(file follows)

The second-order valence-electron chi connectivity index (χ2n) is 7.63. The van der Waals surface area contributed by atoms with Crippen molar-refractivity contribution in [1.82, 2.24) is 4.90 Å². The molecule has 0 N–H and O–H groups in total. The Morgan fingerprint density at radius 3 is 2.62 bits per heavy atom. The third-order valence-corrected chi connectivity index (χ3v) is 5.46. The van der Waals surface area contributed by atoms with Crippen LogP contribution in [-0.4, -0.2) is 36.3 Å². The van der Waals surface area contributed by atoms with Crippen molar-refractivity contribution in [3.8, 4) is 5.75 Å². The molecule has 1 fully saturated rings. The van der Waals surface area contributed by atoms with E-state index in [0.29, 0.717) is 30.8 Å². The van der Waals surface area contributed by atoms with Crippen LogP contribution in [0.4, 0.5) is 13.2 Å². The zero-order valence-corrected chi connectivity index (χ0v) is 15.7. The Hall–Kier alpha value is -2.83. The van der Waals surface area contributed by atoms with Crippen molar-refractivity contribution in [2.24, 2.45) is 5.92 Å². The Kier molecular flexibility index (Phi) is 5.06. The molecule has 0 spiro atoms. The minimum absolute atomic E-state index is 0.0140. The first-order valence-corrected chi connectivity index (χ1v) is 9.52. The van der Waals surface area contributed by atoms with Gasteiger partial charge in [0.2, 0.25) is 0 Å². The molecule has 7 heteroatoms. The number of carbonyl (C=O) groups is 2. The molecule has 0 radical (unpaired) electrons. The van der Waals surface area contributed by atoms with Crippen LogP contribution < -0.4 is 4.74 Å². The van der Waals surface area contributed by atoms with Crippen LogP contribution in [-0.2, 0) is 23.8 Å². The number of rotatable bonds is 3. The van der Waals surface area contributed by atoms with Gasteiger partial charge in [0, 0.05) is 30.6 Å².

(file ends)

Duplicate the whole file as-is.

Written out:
The second-order valence-electron chi connectivity index (χ2n) is 7.63. The van der Waals surface area contributed by atoms with Crippen molar-refractivity contribution in [1.82, 2.24) is 4.90 Å². The molecule has 0 N–H and O–H groups in total. The Morgan fingerprint density at radius 3 is 2.62 bits per heavy atom. The third-order valence-corrected chi connectivity index (χ3v) is 5.46. The van der Waals surface area contributed by atoms with Crippen LogP contribution in [-0.4, -0.2) is 36.3 Å². The van der Waals surface area contributed by atoms with Crippen molar-refractivity contribution in [3.8, 4) is 5.75 Å². The molecule has 1 fully saturated rings. The van der Waals surface area contributed by atoms with E-state index in [0.29, 0.717) is 30.8 Å². The van der Waals surface area contributed by atoms with Crippen LogP contribution in [0.4, 0.5) is 13.2 Å². The zero-order valence-corrected chi connectivity index (χ0v) is 15.7. The Hall–Kier alpha value is -2.83. The van der Waals surface area contributed by atoms with Crippen molar-refractivity contribution in [2.24, 2.45) is 5.92 Å². The Kier molecular flexibility index (Phi) is 5.06. The molecule has 0 spiro atoms. The minimum absolute atomic E-state index is 0.0140. The first-order valence-corrected chi connectivity index (χ1v) is 9.52. The van der Waals surface area contributed by atoms with Gasteiger partial charge in [0.2, 0.25) is 0 Å². The molecule has 7 heteroatoms. The number of carbonyl (C=O) groups is 2. The molecule has 0 radical (unpaired) electrons. The van der Waals surface area contributed by atoms with Crippen LogP contribution < -0.4 is 4.74 Å². The van der Waals surface area contributed by atoms with Crippen LogP contribution in [-0.2, 0) is 23.8 Å². The number of rotatable bonds is 3. The van der Waals surface area contributed by atoms with Gasteiger partial charge in [0, 0.05) is 30.6 Å².